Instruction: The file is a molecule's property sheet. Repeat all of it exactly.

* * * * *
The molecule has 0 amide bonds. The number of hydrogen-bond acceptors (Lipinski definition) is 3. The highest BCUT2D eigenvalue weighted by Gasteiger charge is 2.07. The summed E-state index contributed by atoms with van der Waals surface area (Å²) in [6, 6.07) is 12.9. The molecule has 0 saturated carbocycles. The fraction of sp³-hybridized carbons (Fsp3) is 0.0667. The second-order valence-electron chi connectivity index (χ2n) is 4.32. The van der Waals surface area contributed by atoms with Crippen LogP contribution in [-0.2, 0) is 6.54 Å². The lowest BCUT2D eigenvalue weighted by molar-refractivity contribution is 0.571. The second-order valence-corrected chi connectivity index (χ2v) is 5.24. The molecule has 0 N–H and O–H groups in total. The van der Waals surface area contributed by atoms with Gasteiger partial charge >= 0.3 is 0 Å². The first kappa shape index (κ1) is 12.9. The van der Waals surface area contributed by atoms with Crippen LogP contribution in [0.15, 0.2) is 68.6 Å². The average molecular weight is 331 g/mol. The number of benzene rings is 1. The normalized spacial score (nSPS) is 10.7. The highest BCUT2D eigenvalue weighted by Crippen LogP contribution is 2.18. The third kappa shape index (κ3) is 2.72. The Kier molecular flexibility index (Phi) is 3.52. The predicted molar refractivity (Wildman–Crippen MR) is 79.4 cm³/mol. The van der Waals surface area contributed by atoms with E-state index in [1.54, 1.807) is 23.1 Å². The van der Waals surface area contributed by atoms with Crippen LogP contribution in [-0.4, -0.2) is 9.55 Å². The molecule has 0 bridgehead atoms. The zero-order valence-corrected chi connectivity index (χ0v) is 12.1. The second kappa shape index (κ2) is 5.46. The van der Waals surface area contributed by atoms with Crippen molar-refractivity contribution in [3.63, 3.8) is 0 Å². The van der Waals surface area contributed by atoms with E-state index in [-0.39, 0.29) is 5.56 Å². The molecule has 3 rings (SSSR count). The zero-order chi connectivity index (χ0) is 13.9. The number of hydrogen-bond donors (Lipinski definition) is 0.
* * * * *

The molecule has 0 amide bonds. The number of hydrogen-bond acceptors (Lipinski definition) is 3. The highest BCUT2D eigenvalue weighted by Gasteiger charge is 2.07. The summed E-state index contributed by atoms with van der Waals surface area (Å²) in [6, 6.07) is 12.9. The molecule has 0 saturated carbocycles. The fraction of sp³-hybridized carbons (Fsp3) is 0.0667. The second-order valence-electron chi connectivity index (χ2n) is 4.32. The van der Waals surface area contributed by atoms with Crippen LogP contribution in [-0.2, 0) is 6.54 Å². The lowest BCUT2D eigenvalue weighted by molar-refractivity contribution is 0.571. The second-order valence-corrected chi connectivity index (χ2v) is 5.24. The molecule has 0 N–H and O–H groups in total. The van der Waals surface area contributed by atoms with Gasteiger partial charge >= 0.3 is 0 Å². The first kappa shape index (κ1) is 12.9. The van der Waals surface area contributed by atoms with Crippen LogP contribution in [0.15, 0.2) is 68.6 Å². The average molecular weight is 331 g/mol. The number of benzene rings is 1. The normalized spacial score (nSPS) is 10.7. The highest BCUT2D eigenvalue weighted by Crippen LogP contribution is 2.18. The third kappa shape index (κ3) is 2.72. The Kier molecular flexibility index (Phi) is 3.52. The predicted molar refractivity (Wildman–Crippen MR) is 79.4 cm³/mol. The van der Waals surface area contributed by atoms with E-state index in [1.54, 1.807) is 23.1 Å². The van der Waals surface area contributed by atoms with Crippen LogP contribution in [-0.4, -0.2) is 9.55 Å². The molecule has 0 bridgehead atoms. The zero-order valence-corrected chi connectivity index (χ0v) is 12.1. The second kappa shape index (κ2) is 5.46. The van der Waals surface area contributed by atoms with Crippen molar-refractivity contribution in [3.63, 3.8) is 0 Å². The van der Waals surface area contributed by atoms with E-state index in [-0.39, 0.29) is 5.56 Å². The molecule has 3 rings (SSSR count). The zero-order chi connectivity index (χ0) is 13.9. The number of hydrogen-bond donors (Lipinski definition) is 0.